And finally, an audio treat. Wood frogs and spring peepers were calling at Moraine State Park on Sunday afternoon 15 March 2020.
Getting outdoors is not cancelled!
Just maintain a safe distance from each other (6 feet) and wear muck boots. It’s mud season.
There’s a rule of thumb from the last century that says “Spring moves north 13 miles a day.” On average this means that if crocuses began blooming in Morgantown, West Virginia a week ago they ought to start blooming in Butler, PA today.
However this year’s spring is so early and so hot that I’m wondering if the rule is still true. The animated map below shows spring leaf out moving north from 1 January through 10 March 2020. Some days spring leaps many miles.
According to the USA National Phenology Network, spring is many weeks ahead of schedule, particularly in the eastern US. It’s “three to four weeks earlier than a long-term average (1981-2010) in some locations. Washington, DC and New York City are 24 days early, Nantucket is 30 days early.” Wow!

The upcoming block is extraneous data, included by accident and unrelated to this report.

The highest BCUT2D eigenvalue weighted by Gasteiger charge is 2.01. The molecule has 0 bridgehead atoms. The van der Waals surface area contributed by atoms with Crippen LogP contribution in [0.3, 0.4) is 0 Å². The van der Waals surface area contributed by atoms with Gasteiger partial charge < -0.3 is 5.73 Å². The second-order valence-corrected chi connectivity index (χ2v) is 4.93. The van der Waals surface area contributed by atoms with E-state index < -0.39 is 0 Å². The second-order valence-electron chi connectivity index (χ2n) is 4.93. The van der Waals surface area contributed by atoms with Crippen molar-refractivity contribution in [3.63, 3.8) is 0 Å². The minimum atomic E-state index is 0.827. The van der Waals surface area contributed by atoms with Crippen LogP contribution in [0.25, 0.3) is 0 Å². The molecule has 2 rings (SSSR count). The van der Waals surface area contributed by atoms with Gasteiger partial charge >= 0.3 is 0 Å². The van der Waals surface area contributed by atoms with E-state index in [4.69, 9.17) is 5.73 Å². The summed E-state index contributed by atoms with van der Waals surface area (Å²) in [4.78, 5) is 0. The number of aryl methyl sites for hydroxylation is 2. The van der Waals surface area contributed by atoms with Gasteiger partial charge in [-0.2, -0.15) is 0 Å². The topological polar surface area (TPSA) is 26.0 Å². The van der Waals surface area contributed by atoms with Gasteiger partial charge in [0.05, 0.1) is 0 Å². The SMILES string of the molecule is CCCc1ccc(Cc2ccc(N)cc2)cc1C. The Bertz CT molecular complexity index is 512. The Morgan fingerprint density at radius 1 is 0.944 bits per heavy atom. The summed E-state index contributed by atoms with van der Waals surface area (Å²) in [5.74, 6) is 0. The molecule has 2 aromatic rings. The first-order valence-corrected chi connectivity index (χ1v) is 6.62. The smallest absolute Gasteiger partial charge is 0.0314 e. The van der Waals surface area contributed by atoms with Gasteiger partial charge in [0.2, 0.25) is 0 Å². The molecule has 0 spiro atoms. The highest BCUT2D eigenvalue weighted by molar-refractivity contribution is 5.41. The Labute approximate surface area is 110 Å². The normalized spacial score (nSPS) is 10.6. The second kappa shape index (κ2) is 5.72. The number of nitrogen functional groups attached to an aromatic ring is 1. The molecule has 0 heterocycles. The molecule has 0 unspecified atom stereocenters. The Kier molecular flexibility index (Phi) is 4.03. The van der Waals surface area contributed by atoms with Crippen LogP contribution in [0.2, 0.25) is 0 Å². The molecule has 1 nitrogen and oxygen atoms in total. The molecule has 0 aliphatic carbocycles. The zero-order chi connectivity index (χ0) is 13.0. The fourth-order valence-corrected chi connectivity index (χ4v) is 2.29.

Leaf out in Pittsburgh began in early February, tulip leaves emerged in late February and I saw the first crocus bloom last week.
So what do you think? Is spring moving faster than it used to? Or just sooner?
Follow the signs of spring at the USA National Phenology Network and Journey North. Here are some cool maps that track what’s going on:
According to the USA National Phenology Network, Spring is three weeks ahead of schedule in the southeastern US:
Spring leaf out has arrived in the Southeast, over three weeks earlier than a long-term average (1981-2010) in some locations. Charlottesville, VA is 24 days early, Knoxville, TN is 20 days early, and Nashville, TN is 18 days early.
Sometimes we think Pittsburgh is boring in January but there’s still a lot to see outdoors. On New Years Day I joined the Botanical Society of Western PA for a walk in North Park. Here’s what we found.
Above, black privet berries (Ligustrum genus) stand out against the sky. Privet, an invasive plant, is found at the old farm along Irwin Road. The house and barn no longer stand but ornamental trees and shrubs remain, including the Ozark witchhazel (Hamamelis vernalis) we always trek to see. Our hike leader, Richard Nugent, said it will bloom pink in February. Here’s a bursting bud.
Unusual trees caught our attention, some with burls, others with holes. Two of the best are pictured below.
We also saw and heard red-tailed hawks circling overhead. (example photo below)